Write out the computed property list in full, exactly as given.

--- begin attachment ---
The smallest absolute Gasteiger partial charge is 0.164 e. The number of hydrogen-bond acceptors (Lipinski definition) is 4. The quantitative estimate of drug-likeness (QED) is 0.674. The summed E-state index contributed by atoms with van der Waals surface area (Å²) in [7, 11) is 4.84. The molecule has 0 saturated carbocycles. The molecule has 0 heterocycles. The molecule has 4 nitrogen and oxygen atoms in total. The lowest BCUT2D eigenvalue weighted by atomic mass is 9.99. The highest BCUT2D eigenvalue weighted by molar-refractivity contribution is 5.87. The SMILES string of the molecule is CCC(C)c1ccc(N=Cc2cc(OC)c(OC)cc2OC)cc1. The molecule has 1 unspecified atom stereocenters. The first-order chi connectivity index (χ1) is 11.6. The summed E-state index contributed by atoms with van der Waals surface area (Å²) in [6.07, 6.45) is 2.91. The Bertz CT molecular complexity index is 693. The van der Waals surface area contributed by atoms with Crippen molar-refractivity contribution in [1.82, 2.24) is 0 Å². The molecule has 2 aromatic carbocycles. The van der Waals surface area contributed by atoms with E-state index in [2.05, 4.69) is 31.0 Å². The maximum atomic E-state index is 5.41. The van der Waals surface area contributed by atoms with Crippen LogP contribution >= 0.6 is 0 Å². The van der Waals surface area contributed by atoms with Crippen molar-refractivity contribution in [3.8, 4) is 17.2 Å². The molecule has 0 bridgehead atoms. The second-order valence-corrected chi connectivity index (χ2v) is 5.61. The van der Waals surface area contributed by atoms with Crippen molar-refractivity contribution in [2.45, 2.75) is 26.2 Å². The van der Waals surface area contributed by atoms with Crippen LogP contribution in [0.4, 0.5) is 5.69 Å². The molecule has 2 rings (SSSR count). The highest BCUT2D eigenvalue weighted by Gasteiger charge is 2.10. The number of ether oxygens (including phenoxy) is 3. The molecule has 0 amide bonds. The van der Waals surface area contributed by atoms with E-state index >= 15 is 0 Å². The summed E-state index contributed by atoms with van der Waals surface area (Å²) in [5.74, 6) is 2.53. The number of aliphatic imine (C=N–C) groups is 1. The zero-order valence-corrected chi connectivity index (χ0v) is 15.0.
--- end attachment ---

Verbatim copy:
The smallest absolute Gasteiger partial charge is 0.164 e. The number of hydrogen-bond acceptors (Lipinski definition) is 4. The quantitative estimate of drug-likeness (QED) is 0.674. The summed E-state index contributed by atoms with van der Waals surface area (Å²) in [7, 11) is 4.84. The molecule has 0 saturated carbocycles. The molecule has 0 heterocycles. The molecule has 4 nitrogen and oxygen atoms in total. The lowest BCUT2D eigenvalue weighted by atomic mass is 9.99. The highest BCUT2D eigenvalue weighted by molar-refractivity contribution is 5.87. The SMILES string of the molecule is CCC(C)c1ccc(N=Cc2cc(OC)c(OC)cc2OC)cc1. The molecule has 1 unspecified atom stereocenters. The first-order chi connectivity index (χ1) is 11.6. The summed E-state index contributed by atoms with van der Waals surface area (Å²) in [6.07, 6.45) is 2.91. The Bertz CT molecular complexity index is 693. The van der Waals surface area contributed by atoms with Crippen molar-refractivity contribution in [1.82, 2.24) is 0 Å². The molecule has 2 aromatic carbocycles. The van der Waals surface area contributed by atoms with E-state index in [2.05, 4.69) is 31.0 Å². The maximum atomic E-state index is 5.41. The van der Waals surface area contributed by atoms with Crippen LogP contribution >= 0.6 is 0 Å². The van der Waals surface area contributed by atoms with Crippen molar-refractivity contribution in [3.8, 4) is 17.2 Å². The molecule has 0 bridgehead atoms. The second-order valence-corrected chi connectivity index (χ2v) is 5.61. The van der Waals surface area contributed by atoms with Crippen molar-refractivity contribution in [2.45, 2.75) is 26.2 Å². The van der Waals surface area contributed by atoms with Crippen LogP contribution in [0.4, 0.5) is 5.69 Å². The molecule has 2 rings (SSSR count). The highest BCUT2D eigenvalue weighted by Gasteiger charge is 2.10. The number of ether oxygens (including phenoxy) is 3. The molecule has 0 amide bonds. The van der Waals surface area contributed by atoms with E-state index >= 15 is 0 Å². The summed E-state index contributed by atoms with van der Waals surface area (Å²) in [5.74, 6) is 2.53. The number of aliphatic imine (C=N–C) groups is 1. The zero-order valence-corrected chi connectivity index (χ0v) is 15.0.